How accurate are the August forecasts?
The August forecasts by the CSU team have historically offered a skill of 45 -62% higher than a "no-skill" forecast using climatology (Figure 2). However, they are using a new forecast scheme this year, so it is difficult to judge how skillful this year's forecast might be.


Figure 2. Accuracy of long-range forecasts of Atlantic hurricane season activity performed at Colorado State University (CSU) by Dr. Bill Gray's team (colored squares) and Tropical Storm Risk, Inc. (TSR, colored lines). The skill is measured by the Mean Square Skill Score (MSSS), which looks at the error and squares it, then compares the percent improvement the forecast has over a climatological forecast of 10 named storms, 6 hurricanes, and 2 intense hurricanes. TS=Tropical Storms, H=Hurricanes, IH=Intense Hurricanes, ACE=Accumulated Cyclone Energy, NTC=Net Tropical Cyclone Activity. Image credit: TSR.

August 2009 Atlantic hurricane season forecast from Tropical Storm Risk, Inc.
The British private forecasting firm Tropical Storm Risk, Inc. (TSR) also issued a new forecast today, and have increased their numbers by 20% from their June and July forecasts. TSR is also calling for a near-average season, predicting 12.6 named storms, 6.5 hurricanes, 2.8 intense hurricanes, and an Accumulated Cyclone Energy (ACE) 103% of average. Their June forecast called for 10.9 named storms, 5.2 hurricanes, 2.2 intense hurricanes, and an Accumulated Cyclone Energy (ACE) 72% of average. The storm numbers are slightly above the 50-year average of 10 named storms, 6 hurricanes, and 2 intense hurricanes. TSR predicts a 40% chance of an above-average season, 44% chance of a near-average season, and a 19% chance of a below-average season, as defined by ACE index. TSR rates their skill level as 51% above chance at forecasting the number of named storms, 60% skill for hurricanes, and 44% skill for intense hurricanes. These are far higher skill numbers than the June ones: 26% above chance at forecasting the number of named storms, 15% skill for hurricanes, and 19% skill for intense hurricanes.

TSR projects that 3.8 named storms will hit the U.S., with 1.6 of these being hurricanes. The averages from the 1950-2008 climatology are 3.2 named storms and 1.5 hurricanes. Their skill in making these August forecasts for U.S. landfalls is 25% above chance. In the Lesser Antilles Islands of the Caribbean, TSR projects 1.1 named storms, 0.5 of these being hurricanes. Climatology is 1.1 named storms and 0.5 hurricanes.

TSR cites one main factor for their increased forecast: higher sea surface temperatures than expected over the tropical Atlantic, due to the fact that the trade winds over the Atlantic should be slower than originally anticipated. Faster than average trade winds create less spin for developing storms, and allow the oceans to cool down, due to increased mixing of cold water from the depths and enhanced evaporational cooling.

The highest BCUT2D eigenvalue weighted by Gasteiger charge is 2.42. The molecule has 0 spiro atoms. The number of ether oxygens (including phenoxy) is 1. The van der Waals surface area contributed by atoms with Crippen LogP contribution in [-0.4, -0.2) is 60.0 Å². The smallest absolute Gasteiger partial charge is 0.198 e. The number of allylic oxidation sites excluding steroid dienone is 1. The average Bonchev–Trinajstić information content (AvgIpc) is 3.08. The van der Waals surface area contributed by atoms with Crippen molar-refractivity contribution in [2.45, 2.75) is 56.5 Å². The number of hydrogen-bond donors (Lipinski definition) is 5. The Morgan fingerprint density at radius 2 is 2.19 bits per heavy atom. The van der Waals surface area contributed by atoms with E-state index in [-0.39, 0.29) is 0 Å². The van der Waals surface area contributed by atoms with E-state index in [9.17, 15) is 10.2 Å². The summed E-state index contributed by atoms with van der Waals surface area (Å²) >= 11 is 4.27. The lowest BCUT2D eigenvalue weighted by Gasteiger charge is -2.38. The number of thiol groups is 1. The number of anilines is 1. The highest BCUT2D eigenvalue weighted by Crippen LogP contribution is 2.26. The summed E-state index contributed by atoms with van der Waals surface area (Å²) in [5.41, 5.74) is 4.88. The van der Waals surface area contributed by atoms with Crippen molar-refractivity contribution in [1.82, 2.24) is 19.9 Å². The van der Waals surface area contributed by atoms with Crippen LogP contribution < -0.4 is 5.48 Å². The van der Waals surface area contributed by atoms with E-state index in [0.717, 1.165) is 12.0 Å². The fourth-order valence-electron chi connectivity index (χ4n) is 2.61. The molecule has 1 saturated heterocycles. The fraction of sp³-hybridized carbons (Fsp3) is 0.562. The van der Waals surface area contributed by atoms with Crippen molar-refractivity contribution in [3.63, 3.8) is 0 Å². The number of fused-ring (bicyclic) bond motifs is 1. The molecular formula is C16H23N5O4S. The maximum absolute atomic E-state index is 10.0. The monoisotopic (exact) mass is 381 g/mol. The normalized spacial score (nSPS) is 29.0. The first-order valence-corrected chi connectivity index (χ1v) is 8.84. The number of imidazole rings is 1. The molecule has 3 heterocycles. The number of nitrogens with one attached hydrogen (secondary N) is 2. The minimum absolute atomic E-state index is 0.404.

The CSU and TSR groups are done making forecasts for the coming hurricane season, but NOAA is still due to put out an August update.

I'll have an update on Wednesday.
Jeff Masters

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I don't quite understand why everyone is coming down on Drak so hard. I mean he didn't use profanity or lash out at anyone in an attack. He was just stating a different point of view in his forecast. It's not like he's WeatherStudent proclaiming to know something about forecasting when he doesn't. He is, in fact, knowledgeable. I understand we want to maintain 100% accuracy but right now when discussing a tropical wave that is disorganized (it's a wave after all!) I don't know that 100% accuracy is as big a deal. If we're talking about a cat 4 hurricane bearing down on somewhere then accuracy is absolutely critical. I think it's a little extreme to put the guy on ignore for a difference of opinion. On the flip side, Drak has been known to lack people skills at times but sometimes that can also be attributed to intolerance for those who are less (sometimes MUCH less) knowledgeable than him. Just my thoughts...
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Quoting cyclonekid:
Do the negative numbers show an anticyclone...Just got link today..don't really know much.


It means decreasing shear, which may or may not be associated with an anticyclone. In most cases, in with this one, it is not associated with an anticyclone
Quoting Drakoen:
Firing in all cylinders!!! LMFAO! Please.


Yea... i wouldn't quite call that firing in all cylinders,this is still a very weak circulation/disturbance.Dry air still looks like it will be an issue for the time being along with 15-20kts of easterly shear.Per latest NHC discussion any weak surface circulation appears to be around 30west.

Pretty intense stuff going on in the west pac check out the 12z CMC with Morakot.